1. Use the questions from Lesson 172 to get your child started making observations for each of the three twigs you collected (or just one twig for younger children). Make sure to use your sense of sight, smell, and touch to make careful observations. Record your thoughts in your nature journal or on the notebook page (ebook users only).
2. Place your three twigs on a table. How are they different? Look at size, shape, arrangement of the buds, as well as the size or shape of the buds. Compare two buds on the same twig. Can you see the leaf scars where the leaf dropped off?
3. The main parts of the twig in winter are the buds, leaf scars, and lenticels. Sketch your twigs in your nature journal or on the notebook page, drawing everything you see and labeling the parts neatly.
4. Advanced follow-up: Complete the Twig Study notebook page (ebook users). Dissect a bud from your twig and then record your observations.
My blog entries over the last few weeks have shown what wonderful spring weather we have been enjoying. This week we had snow, heavy rain, and high winds. In between storms we would rush outdoors to drink in the sunshine and get some fresh air. The daffodils are still blooming, several vases full at a time which contributes to my good mood.
Our signs of spring have been popping up all around us and I made a personal list of things to study in the next few weeks, some with the Handbook of Nature Study and some with my field guide.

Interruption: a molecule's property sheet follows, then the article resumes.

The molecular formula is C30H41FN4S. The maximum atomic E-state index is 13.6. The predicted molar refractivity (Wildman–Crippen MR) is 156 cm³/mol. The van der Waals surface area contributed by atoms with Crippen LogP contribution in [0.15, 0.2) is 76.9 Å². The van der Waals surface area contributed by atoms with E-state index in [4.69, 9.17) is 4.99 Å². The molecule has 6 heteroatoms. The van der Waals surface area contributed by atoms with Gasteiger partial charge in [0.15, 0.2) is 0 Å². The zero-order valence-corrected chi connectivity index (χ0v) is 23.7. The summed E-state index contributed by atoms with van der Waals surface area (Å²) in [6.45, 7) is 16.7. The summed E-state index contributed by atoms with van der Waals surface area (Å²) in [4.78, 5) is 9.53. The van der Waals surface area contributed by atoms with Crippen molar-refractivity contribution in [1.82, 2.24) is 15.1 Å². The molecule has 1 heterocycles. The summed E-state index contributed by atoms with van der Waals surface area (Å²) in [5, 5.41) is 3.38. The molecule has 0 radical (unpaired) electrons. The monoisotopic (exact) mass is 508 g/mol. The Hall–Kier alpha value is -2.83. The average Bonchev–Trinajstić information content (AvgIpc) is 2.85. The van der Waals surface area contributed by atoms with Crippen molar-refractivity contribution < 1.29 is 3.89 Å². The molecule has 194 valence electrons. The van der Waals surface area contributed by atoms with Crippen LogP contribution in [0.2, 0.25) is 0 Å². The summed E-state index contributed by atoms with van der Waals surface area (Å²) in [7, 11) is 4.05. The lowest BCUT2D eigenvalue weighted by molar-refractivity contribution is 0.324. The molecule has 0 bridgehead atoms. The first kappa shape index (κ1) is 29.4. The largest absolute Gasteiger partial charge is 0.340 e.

1. Dogwood (Handbook of Nature Study page 680)
2. Spotted Towhees-Where do they nest?
3. Red Shouldered Hawk
4. Iris (Handbook of Nature Study page 571)
5. Hair Cap Moss (Handbook of Nature Study page 709)
Our new dogwood tree (planted last fall) is beginning to show signs of life. We purchased it when it had lost its leaves already so we are anxious to see it leaf out and blossom too.
Our forsythia continues to spread its own yellowy sunshine in our yard, providing shelter to the sparrows and towhees that sit on its boughs.
The buds on this tree are ready to burst open and seem to be waiting for just the right moment.
Mr. A’s tulip bed shows signs of life this week and on careful examination you can actually see the flower buds forming. Now that says spring!
Last year I featured this flower in my signs of spring post and I didn’t know what it was called. I have since done my homework to discover its name because I wanted to plant some more in a different area of the yard since it is such a great bloomer. It is Laurustinus – Spring Beauty. I actually found some to purchase at our Home Depot last week and four new plants are happily placed by Mr. A over on the other end of the yard now.
How quickly our weather changes this time of year! We went from sunshine to rain and then to two inches of snow in a matter of hours. Now today it is back to rain again with periods of snow showers that wash away with the next wave of rain.
The daffodils still add color to our yard even with the snow coming down. I picked quite a few and brought them inside so it feels like spring at least on the inside of the house.
The birds were not deterred by the snow and they gathered at the bird feeding station. We all sat and watched the birds flying in and out as the snowflakes came down all around. They sheltered under the nearby lavender and would pop out to flutter up and take a few nibbles.